When a company decides to warn investors about earnings, let's just say there's never really a good time for it, but some days seem just worse than others.
A day after Eddie Bauer Holdings Inc. (EBHI) filed for Chapter 11 bankruptcy protection and Abercrombie & Fitch (ANF) announced plans to shutter its struggling 29-store Ruehl chain, Liz Claiborne Inc. (LIZ) projected a wider second-quarter loss than analysts forecast. LIZ shares plunged on the news.
The women's apparel manufacturer and retailer troubles didn't start with the recession. Liz Claiborne has been in restructuring since 2006, which even included a management shuffling at the top that brought CEO William McComb to the head job. In 2006 and 2007 it sold many of its brands and increased cost cutting measures, planning to expand with its core brands by moving away from department store sales and establishing a stronger retail presence with higher margins.
In 2008, Liz put its hopes with Isaac Mizrahi as its flagship brand and continued to sell non-core brands, but no matter what it did, barring a few surprises, sales generally continued to decline and the stock to plunge (it's been on a steady decline since the beginning of 2007, dropping over 90 percent) as the recession also hit with full force, hampering many of its plans.
What Changed: Pillsbury is going for more soothing tones in these tough economic times with its first re-branding campaign in years. The Pillsbury Dough Boy is still around, but the focus is on happy families gathering around a table of tasty food.
Paul Sakuma, AP
What changed: Little girls have been inundated with Disney princess paraphernalia for years now, and the line has been so popular that the company wants to try to do the same thing with fairies. Tinker Bell, a mere side character in J.M. Barrie
AP | Disney
What changed: Pepsi has unveiled its fifth new logo in 2 decades, right, as part of a new plan to redefine itself as a cultural leader. The redesigned Pepsi packages should hit store shelves early next year. Mountain Dew and Sierra Mist drinks will also get a new look.
AP / Pepsico
What changed: For the first time, Long John Silver's will be offering its first non-fried items. The Freshside Grille selections includePacific Salmon (pictured), Shrimp Scampi and Tilapia.
YUM! / AP
What changed: The national restaurant chain went through a drastic decor makeover in 2008 to make the furnishings more upscale and sleek from its former look with Tiffany-style lamps and antiques. Total cost? $65 million. When the company got to the last of its locations, it staged a mock explosion, blowing up the interior and replaying the action on YouTube. Now all 600 locations of the 36-year-old chain have a modern look with black awnings outside and black-and-white checked tablecloths inside, plus a new straightforward logo.
What changed: Popeye's is sporting a new look with an orange and red logo with the words "Louisiana Kitchen" set off by fleur-de-lis designs and a giant "P" in the middle
What changed: Chex Party Mix, invented in 1955, will get a makeover with new recipes, new packaging and a new spokeschef, Katie Lee Joel, (pictured in the center, with Suzanne M. Grimes, president, Food & Entertaining at Readers Digest on the right and Cheri Olerud, senior cookbook editor and test kitchen expert for Chex cereal on the left.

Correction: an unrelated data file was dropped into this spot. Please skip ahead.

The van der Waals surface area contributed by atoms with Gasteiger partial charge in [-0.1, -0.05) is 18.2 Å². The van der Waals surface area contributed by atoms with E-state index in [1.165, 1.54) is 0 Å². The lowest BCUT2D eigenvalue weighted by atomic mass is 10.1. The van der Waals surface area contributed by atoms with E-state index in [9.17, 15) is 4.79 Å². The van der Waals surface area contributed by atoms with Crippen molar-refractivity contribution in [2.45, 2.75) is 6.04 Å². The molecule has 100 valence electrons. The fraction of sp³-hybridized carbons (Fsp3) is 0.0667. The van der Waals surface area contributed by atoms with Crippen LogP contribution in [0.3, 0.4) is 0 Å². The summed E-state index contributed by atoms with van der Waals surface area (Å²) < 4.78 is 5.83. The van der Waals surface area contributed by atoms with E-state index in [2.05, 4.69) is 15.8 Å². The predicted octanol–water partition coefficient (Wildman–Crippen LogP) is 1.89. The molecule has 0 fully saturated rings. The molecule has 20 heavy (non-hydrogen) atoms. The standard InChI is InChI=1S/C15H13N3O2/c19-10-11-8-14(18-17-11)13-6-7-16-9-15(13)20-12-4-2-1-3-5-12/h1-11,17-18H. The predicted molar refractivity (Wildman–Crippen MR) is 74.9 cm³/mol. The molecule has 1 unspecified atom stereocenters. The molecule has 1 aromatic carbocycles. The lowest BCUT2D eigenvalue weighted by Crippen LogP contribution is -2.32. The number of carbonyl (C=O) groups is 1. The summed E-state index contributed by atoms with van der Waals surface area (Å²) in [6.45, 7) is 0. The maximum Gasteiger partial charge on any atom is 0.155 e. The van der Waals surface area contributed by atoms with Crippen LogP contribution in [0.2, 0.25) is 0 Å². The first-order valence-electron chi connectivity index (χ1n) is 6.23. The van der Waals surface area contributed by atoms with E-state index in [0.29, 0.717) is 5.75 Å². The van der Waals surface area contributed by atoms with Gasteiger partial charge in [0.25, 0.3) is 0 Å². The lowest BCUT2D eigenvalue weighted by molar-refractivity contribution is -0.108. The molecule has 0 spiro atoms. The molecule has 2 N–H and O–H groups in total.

What changed: The venerable crock pot, long a staple of the American kitchen, is trying to become the ultimate multi-tasker for the contemporary two-income family that wants to eat healthy. Crock Pot
Crock-Pot | Hughes Design Group
What changed: The 400-location hotel worldwide hotel chain is in the middle of a $1.7 billion project to renovate about half its U.S. hotels. The new look includes brighter colors in the room, with pillowtop beds and white duvets and flat-screen TVs. Sheraton is rolling out a branded line of toiletries, called Shine by Bliss, and fitness centers will get upgrades. Lobbies will feature restaurants, most with a casual dining chain called Relish, and cafes with Internet stations. Some locations may also have a steakhouse developed by Shula
What changed: Now owned by Stride Rite, which re-acquired the rights to the sneaker brand from hip-hop mogul Damon Dash (a recent foreclosure victim), PRO-Keds are going to get a makeover as they come back into the fold. Stride Rite will focus on classic styles, such as the
When Liz last reported earnings in May, it disappointed investors with a wider-than-expected loss. The struggling clothier also said that its second-quarter loss will be narrower on a sequential basis.
Today, Liz said it is predicting its second quarter loss to be wider than the first quarter one, but because of lower restructuring costs the GAAP loss will be narrower than the first quarter. No reason was given for the wider loss though, and one can only assume performance.
LIZ shares have actually performed well along with the market since March lows, mostly due to a Goldman Sachs upgrade in early May that sent the shares up 30 percent. Year-to-date, LIZ has actually outperformed most of its peers and the S&P 500 with a 27 percent climb, but underperformed over the past year with a near 80 percent drop.
It's hard to turn a company around, and doubly hard doing it during a recession, nearly impossible without an economic recovery to accompany it. Sure, cutting costs, selling under performing brands and getting a new, hip, young brand to revive a mature fashion business are certainly important steps to take, but when most predict retail will not fully recover to 2007 levels before 2012, the future of Liz is clouded.